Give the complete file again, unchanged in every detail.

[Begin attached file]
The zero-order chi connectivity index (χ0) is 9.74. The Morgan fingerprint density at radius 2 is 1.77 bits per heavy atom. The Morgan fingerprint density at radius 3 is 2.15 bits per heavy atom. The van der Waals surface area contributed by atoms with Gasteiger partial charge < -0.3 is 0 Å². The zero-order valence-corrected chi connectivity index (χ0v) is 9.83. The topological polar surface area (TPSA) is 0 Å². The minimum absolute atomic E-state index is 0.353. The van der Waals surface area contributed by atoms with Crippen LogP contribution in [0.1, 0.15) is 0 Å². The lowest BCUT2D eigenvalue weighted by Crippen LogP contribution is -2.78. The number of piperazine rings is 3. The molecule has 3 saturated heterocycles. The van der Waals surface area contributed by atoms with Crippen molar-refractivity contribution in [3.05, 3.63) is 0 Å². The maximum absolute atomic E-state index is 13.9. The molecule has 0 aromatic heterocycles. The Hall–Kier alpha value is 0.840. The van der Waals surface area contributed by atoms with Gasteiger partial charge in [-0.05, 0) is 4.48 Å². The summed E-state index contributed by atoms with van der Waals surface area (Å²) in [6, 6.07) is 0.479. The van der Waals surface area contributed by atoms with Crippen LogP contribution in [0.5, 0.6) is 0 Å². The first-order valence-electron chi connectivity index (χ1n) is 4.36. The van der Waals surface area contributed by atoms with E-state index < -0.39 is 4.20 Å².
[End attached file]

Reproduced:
The zero-order chi connectivity index (χ0) is 9.74. The Morgan fingerprint density at radius 2 is 1.77 bits per heavy atom. The Morgan fingerprint density at radius 3 is 2.15 bits per heavy atom. The van der Waals surface area contributed by atoms with Gasteiger partial charge < -0.3 is 0 Å². The zero-order valence-corrected chi connectivity index (χ0v) is 9.83. The topological polar surface area (TPSA) is 0 Å². The minimum absolute atomic E-state index is 0.353. The van der Waals surface area contributed by atoms with Crippen LogP contribution in [0.1, 0.15) is 0 Å². The lowest BCUT2D eigenvalue weighted by Crippen LogP contribution is -2.78. The number of piperazine rings is 3. The molecule has 3 saturated heterocycles. The van der Waals surface area contributed by atoms with Crippen molar-refractivity contribution in [3.05, 3.63) is 0 Å². The maximum absolute atomic E-state index is 13.9. The molecule has 0 aromatic heterocycles. The Hall–Kier alpha value is 0.840. The van der Waals surface area contributed by atoms with Gasteiger partial charge in [-0.05, 0) is 4.48 Å². The summed E-state index contributed by atoms with van der Waals surface area (Å²) in [6, 6.07) is 0.479. The van der Waals surface area contributed by atoms with Crippen LogP contribution in [0.5, 0.6) is 0 Å². The first-order valence-electron chi connectivity index (χ1n) is 4.36. The van der Waals surface area contributed by atoms with E-state index < -0.39 is 4.20 Å².